Presumably because of his occupation, but possibly also because of his age, George was not sent to the Western Front, but was allocated to the Army Service Corps (ASC). I have a copy of his Service and Casualty Form, which was filled in after the war in 1919. It lists his army service during the four years from 1915 to 1919. The only other document I have found is a Disability Claim, also from 1919, which provides some more details. More than that I have not found. But from these forms I have gleaned the following:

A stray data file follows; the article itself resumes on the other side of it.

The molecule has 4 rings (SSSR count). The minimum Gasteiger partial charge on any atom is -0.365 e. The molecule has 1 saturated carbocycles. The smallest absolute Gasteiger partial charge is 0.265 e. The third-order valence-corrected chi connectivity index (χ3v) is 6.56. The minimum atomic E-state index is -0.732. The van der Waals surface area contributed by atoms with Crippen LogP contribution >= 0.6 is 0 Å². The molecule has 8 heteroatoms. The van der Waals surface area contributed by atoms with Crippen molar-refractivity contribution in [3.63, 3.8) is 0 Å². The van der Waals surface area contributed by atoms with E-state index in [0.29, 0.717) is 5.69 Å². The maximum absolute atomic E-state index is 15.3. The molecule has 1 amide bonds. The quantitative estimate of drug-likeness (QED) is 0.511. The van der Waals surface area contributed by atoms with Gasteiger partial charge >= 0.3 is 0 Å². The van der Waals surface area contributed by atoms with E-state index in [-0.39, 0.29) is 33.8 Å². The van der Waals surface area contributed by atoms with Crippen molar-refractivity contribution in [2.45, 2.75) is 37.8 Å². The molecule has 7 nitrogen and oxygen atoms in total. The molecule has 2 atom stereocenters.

George’s “service towards limited engagement” was reckoned from 9 January 1915. From that date to 28 January 1916 he was on “home” service, but since there is no specific company or regiment recorded for that time I assume he was training, though a year seems a long training period for a job for which he must have already been reasonably qualified. From 29 January 1916 to 31 August 1916 he was posted with 483 Company, which was a horse transport company, to the 27 Divisional Train in Salonika in the Mediterranean. He appears to have spent some of that time in a military hospital on Malta. From September to November 1916 he was back in England but from 20 November 1916 until early 1919 he was in Ireland, presumably Dublin, initially with 615 Company (mechanical transport) but from the beginning of 1917 with 866 Company (horse transport).